The mineralogic changes, the researchers say, could impact how the body responds and deals with the asbestos fibers—a process that may have links to how disease arises decades later. They caution, however, that their experiments were carried out over a short time frame, just two days, and conducted in vitro with cell lines rather than within the human body. More work is necessary, they say, to understand whether what they observe is reflected in living people exposed to asbestos.
Gieré, Vigliaturo, and their colleagues continue to explore the interaction of lung cells and asbestos, but with a focus on the biochemical changes in the cells themselves. They’re also experimenting with different types of asbestos to better understand how their similarities and differences may relate to disease burden.
They hope that their findings will help other researchers interpret the toxic and carcinogenic effects of asbestos. And for Vigliaturo, who was born in Casale Monferrato, Italy, a city of 40,000 people with more than 3,000 deaths attributed to asbestos toxicity from a local factory, the desire to learn more about asbestos-related disease is personal.
“We took nanoscience, biology, and nanomaterials technology and brought it to mineralogy,” he says. “We’re using our specialized backgrounds to contribute to solving this part of the puzzle.”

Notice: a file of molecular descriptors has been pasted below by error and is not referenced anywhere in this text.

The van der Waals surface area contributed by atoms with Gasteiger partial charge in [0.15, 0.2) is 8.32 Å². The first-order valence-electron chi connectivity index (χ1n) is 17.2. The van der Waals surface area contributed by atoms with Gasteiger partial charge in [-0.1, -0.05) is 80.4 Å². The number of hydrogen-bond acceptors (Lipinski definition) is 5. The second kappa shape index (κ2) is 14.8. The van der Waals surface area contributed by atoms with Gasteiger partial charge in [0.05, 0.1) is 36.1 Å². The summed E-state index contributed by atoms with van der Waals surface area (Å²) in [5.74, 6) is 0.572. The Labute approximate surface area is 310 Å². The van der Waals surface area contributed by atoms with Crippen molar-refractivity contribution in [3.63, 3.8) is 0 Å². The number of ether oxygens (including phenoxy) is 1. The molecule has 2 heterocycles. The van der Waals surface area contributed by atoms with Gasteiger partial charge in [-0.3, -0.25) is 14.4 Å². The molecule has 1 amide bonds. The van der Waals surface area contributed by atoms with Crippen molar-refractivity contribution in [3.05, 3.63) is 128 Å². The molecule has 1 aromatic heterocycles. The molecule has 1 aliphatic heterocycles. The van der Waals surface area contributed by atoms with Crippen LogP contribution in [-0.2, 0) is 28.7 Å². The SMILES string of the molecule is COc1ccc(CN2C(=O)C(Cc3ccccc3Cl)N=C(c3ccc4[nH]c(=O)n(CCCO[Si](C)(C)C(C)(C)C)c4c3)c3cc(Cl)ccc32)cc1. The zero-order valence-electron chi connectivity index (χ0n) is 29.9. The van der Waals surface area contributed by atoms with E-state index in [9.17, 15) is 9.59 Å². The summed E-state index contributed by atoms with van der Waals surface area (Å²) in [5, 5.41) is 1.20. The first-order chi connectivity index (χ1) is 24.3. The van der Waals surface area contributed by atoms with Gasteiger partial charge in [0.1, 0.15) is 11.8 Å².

Reto Gieré is a professor in the Department of Earth and Environmental Science in the School of Arts & Sciences at the University of Pennsylvania.
Ruggero Vigliaturo was a postdoctoral researcher in the Department of Earth and Environmental Science in the School of Arts & Sciences at Penn and is now a tenure-track assistant professor at the University of Turin.
Vigliaturo and Gieré’s coauthors on the work were Maja Jamnik, Goran Dražić, Marjetka Podobnik, and Simon Caserman of the National Institute of Chemistry of Ljubljana, Slovenia; Magda Tušek Žnidarič of the National Institute of Biology of Ljubljana, Slovenia; Giancarlo Della Ventura of the Roma Tre University; Günther J. Redhammer of University of Salzburg; and Nada Žnidaršič of University of Ljubljana.
The work was supported by Rotary Global, the Slovenian Research Agency, and the National Institute of Environmental Health Sciences (grants ES013508 and ES023720).